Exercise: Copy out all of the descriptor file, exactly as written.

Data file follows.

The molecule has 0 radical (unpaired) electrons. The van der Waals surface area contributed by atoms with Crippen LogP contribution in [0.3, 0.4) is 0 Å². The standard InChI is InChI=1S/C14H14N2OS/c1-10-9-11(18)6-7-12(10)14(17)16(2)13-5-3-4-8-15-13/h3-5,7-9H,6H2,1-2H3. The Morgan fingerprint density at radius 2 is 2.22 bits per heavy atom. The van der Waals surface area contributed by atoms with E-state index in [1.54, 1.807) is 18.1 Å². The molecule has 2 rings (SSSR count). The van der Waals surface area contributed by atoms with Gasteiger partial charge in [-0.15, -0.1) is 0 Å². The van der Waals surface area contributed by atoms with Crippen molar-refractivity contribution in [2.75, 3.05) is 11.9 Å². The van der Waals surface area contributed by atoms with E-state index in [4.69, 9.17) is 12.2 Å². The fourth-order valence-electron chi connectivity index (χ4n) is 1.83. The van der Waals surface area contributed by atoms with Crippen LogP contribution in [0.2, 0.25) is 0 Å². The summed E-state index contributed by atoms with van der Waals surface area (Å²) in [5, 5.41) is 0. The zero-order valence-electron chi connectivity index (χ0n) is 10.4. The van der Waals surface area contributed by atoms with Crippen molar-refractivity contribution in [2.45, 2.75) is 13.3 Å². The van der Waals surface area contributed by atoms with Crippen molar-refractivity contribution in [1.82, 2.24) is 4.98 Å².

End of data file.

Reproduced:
The molecule has 0 radical (unpaired) electrons. The van der Waals surface area contributed by atoms with Crippen LogP contribution in [0.3, 0.4) is 0 Å². The standard InChI is InChI=1S/C14H14N2OS/c1-10-9-11(18)6-7-12(10)14(17)16(2)13-5-3-4-8-15-13/h3-5,7-9H,6H2,1-2H3. The Morgan fingerprint density at radius 2 is 2.22 bits per heavy atom. The van der Waals surface area contributed by atoms with E-state index in [1.54, 1.807) is 18.1 Å². The molecule has 2 rings (SSSR count). The van der Waals surface area contributed by atoms with Gasteiger partial charge in [-0.15, -0.1) is 0 Å². The van der Waals surface area contributed by atoms with Crippen molar-refractivity contribution in [2.75, 3.05) is 11.9 Å². The van der Waals surface area contributed by atoms with E-state index in [4.69, 9.17) is 12.2 Å². The fourth-order valence-electron chi connectivity index (χ4n) is 1.83. The van der Waals surface area contributed by atoms with Crippen LogP contribution in [0.2, 0.25) is 0 Å². The summed E-state index contributed by atoms with van der Waals surface area (Å²) in [5, 5.41) is 0. The zero-order valence-electron chi connectivity index (χ0n) is 10.4. The van der Waals surface area contributed by atoms with Crippen molar-refractivity contribution in [2.45, 2.75) is 13.3 Å². The van der Waals surface area contributed by atoms with Crippen molar-refractivity contribution in [1.82, 2.24) is 4.98 Å².